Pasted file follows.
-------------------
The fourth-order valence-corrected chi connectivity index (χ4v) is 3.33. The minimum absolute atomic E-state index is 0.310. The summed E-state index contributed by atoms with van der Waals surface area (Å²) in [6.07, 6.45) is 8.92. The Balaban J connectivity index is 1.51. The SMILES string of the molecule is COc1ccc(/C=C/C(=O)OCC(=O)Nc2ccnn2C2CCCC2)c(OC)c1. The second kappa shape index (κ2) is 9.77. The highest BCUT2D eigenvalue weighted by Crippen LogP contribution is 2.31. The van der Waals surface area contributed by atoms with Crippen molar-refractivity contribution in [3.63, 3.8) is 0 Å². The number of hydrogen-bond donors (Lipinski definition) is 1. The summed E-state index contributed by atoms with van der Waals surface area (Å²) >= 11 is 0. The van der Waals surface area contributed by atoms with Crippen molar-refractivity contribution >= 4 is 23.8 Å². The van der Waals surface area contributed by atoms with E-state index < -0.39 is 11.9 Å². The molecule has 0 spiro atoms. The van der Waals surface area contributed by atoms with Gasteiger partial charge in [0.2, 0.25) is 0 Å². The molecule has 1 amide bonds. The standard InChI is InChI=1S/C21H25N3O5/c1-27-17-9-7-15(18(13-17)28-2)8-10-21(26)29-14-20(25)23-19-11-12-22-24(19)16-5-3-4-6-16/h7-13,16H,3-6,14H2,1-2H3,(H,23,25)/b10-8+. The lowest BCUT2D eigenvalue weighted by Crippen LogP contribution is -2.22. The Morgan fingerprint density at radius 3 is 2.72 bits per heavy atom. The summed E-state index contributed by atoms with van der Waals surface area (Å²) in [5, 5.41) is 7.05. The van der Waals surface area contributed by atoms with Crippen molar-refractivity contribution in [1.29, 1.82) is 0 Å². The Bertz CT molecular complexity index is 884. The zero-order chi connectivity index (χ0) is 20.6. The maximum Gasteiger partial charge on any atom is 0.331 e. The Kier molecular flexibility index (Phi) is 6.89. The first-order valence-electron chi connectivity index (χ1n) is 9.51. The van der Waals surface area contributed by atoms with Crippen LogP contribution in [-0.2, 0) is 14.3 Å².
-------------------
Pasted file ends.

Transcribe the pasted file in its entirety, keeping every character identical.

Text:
The fourth-order valence-corrected chi connectivity index (χ4v) is 3.33. The minimum absolute atomic E-state index is 0.310. The summed E-state index contributed by atoms with van der Waals surface area (Å²) in [6.07, 6.45) is 8.92. The Balaban J connectivity index is 1.51. The SMILES string of the molecule is COc1ccc(/C=C/C(=O)OCC(=O)Nc2ccnn2C2CCCC2)c(OC)c1. The second kappa shape index (κ2) is 9.77. The highest BCUT2D eigenvalue weighted by Crippen LogP contribution is 2.31. The van der Waals surface area contributed by atoms with Crippen molar-refractivity contribution in [3.63, 3.8) is 0 Å². The number of hydrogen-bond donors (Lipinski definition) is 1. The summed E-state index contributed by atoms with van der Waals surface area (Å²) >= 11 is 0. The van der Waals surface area contributed by atoms with Crippen molar-refractivity contribution >= 4 is 23.8 Å². The van der Waals surface area contributed by atoms with E-state index < -0.39 is 11.9 Å². The molecule has 0 spiro atoms. The van der Waals surface area contributed by atoms with Gasteiger partial charge in [0.2, 0.25) is 0 Å². The molecule has 1 amide bonds. The standard InChI is InChI=1S/C21H25N3O5/c1-27-17-9-7-15(18(13-17)28-2)8-10-21(26)29-14-20(25)23-19-11-12-22-24(19)16-5-3-4-6-16/h7-13,16H,3-6,14H2,1-2H3,(H,23,25)/b10-8+. The lowest BCUT2D eigenvalue weighted by Crippen LogP contribution is -2.22. The Morgan fingerprint density at radius 3 is 2.72 bits per heavy atom. The summed E-state index contributed by atoms with van der Waals surface area (Å²) in [5, 5.41) is 7.05. The van der Waals surface area contributed by atoms with Crippen molar-refractivity contribution in [1.29, 1.82) is 0 Å². The Bertz CT molecular complexity index is 884. The zero-order chi connectivity index (χ0) is 20.6. The maximum Gasteiger partial charge on any atom is 0.331 e. The Kier molecular flexibility index (Phi) is 6.89. The first-order valence-electron chi connectivity index (χ1n) is 9.51. The van der Waals surface area contributed by atoms with Crippen LogP contribution in [-0.2, 0) is 14.3 Å².